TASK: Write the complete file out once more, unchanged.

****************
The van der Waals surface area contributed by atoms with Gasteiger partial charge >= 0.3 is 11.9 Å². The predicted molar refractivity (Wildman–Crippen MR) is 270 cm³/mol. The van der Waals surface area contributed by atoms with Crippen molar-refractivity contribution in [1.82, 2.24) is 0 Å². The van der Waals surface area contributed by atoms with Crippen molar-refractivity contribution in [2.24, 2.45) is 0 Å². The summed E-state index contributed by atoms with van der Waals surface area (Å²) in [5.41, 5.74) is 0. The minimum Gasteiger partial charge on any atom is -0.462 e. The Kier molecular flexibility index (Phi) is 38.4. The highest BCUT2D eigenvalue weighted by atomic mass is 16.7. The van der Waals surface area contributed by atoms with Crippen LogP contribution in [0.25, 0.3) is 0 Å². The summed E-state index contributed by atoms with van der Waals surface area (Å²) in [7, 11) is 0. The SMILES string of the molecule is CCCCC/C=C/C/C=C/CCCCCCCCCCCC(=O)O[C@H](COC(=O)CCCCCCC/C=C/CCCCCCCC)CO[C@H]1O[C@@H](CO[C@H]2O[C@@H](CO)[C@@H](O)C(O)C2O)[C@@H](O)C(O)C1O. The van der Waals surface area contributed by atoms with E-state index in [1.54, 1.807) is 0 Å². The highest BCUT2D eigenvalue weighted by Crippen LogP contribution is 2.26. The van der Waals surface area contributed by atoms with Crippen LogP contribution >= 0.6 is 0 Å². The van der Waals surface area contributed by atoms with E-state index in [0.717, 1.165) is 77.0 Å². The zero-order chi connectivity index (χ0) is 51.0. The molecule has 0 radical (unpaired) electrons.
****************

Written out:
The van der Waals surface area contributed by atoms with Gasteiger partial charge >= 0.3 is 11.9 Å². The predicted molar refractivity (Wildman–Crippen MR) is 270 cm³/mol. The van der Waals surface area contributed by atoms with Crippen molar-refractivity contribution in [1.82, 2.24) is 0 Å². The van der Waals surface area contributed by atoms with Crippen molar-refractivity contribution in [2.24, 2.45) is 0 Å². The summed E-state index contributed by atoms with van der Waals surface area (Å²) in [5.41, 5.74) is 0. The minimum Gasteiger partial charge on any atom is -0.462 e. The Kier molecular flexibility index (Phi) is 38.4. The highest BCUT2D eigenvalue weighted by atomic mass is 16.7. The van der Waals surface area contributed by atoms with Crippen LogP contribution in [0.25, 0.3) is 0 Å². The summed E-state index contributed by atoms with van der Waals surface area (Å²) in [7, 11) is 0. The SMILES string of the molecule is CCCCC/C=C/C/C=C/CCCCCCCCCCCC(=O)O[C@H](COC(=O)CCCCCCC/C=C/CCCCCCCC)CO[C@H]1O[C@@H](CO[C@H]2O[C@@H](CO)[C@@H](O)C(O)C2O)[C@@H](O)C(O)C1O. The van der Waals surface area contributed by atoms with E-state index in [1.54, 1.807) is 0 Å². The highest BCUT2D eigenvalue weighted by Crippen LogP contribution is 2.26. The van der Waals surface area contributed by atoms with Crippen LogP contribution >= 0.6 is 0 Å². The van der Waals surface area contributed by atoms with E-state index in [0.717, 1.165) is 77.0 Å². The zero-order chi connectivity index (χ0) is 51.0. The molecule has 0 radical (unpaired) electrons.